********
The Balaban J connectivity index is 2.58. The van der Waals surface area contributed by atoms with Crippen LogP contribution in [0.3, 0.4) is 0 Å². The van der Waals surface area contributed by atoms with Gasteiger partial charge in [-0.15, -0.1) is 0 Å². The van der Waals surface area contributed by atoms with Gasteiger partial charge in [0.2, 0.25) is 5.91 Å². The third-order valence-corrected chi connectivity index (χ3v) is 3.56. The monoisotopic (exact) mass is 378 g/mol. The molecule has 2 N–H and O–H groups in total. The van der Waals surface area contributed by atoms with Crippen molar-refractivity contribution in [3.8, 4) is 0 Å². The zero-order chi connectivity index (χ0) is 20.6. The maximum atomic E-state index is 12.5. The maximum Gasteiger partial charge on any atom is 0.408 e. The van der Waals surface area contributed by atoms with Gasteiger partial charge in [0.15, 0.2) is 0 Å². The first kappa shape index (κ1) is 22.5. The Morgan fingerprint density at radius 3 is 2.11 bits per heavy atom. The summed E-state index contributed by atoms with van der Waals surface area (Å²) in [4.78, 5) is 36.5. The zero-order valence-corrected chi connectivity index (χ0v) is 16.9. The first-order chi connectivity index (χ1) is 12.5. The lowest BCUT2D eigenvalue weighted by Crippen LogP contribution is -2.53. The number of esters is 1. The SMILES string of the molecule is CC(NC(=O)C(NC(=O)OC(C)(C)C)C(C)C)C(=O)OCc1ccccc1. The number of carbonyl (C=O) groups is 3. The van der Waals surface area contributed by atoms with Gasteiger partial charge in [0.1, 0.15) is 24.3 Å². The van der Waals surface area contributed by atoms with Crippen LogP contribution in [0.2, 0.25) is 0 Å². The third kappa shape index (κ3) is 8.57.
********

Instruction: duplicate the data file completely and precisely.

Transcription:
The Balaban J connectivity index is 2.58. The van der Waals surface area contributed by atoms with Crippen LogP contribution in [0.3, 0.4) is 0 Å². The van der Waals surface area contributed by atoms with Gasteiger partial charge in [-0.15, -0.1) is 0 Å². The van der Waals surface area contributed by atoms with Gasteiger partial charge in [0.2, 0.25) is 5.91 Å². The third-order valence-corrected chi connectivity index (χ3v) is 3.56. The monoisotopic (exact) mass is 378 g/mol. The molecule has 2 N–H and O–H groups in total. The van der Waals surface area contributed by atoms with Crippen molar-refractivity contribution in [3.8, 4) is 0 Å². The zero-order chi connectivity index (χ0) is 20.6. The maximum atomic E-state index is 12.5. The maximum Gasteiger partial charge on any atom is 0.408 e. The van der Waals surface area contributed by atoms with Gasteiger partial charge in [0.15, 0.2) is 0 Å². The first kappa shape index (κ1) is 22.5. The Morgan fingerprint density at radius 3 is 2.11 bits per heavy atom. The summed E-state index contributed by atoms with van der Waals surface area (Å²) in [4.78, 5) is 36.5. The zero-order valence-corrected chi connectivity index (χ0v) is 16.9. The first-order chi connectivity index (χ1) is 12.5. The lowest BCUT2D eigenvalue weighted by Crippen LogP contribution is -2.53. The number of esters is 1. The SMILES string of the molecule is CC(NC(=O)C(NC(=O)OC(C)(C)C)C(C)C)C(=O)OCc1ccccc1. The number of carbonyl (C=O) groups is 3. The van der Waals surface area contributed by atoms with Gasteiger partial charge in [0.1, 0.15) is 24.3 Å². The van der Waals surface area contributed by atoms with Crippen LogP contribution in [0.2, 0.25) is 0 Å². The third kappa shape index (κ3) is 8.57.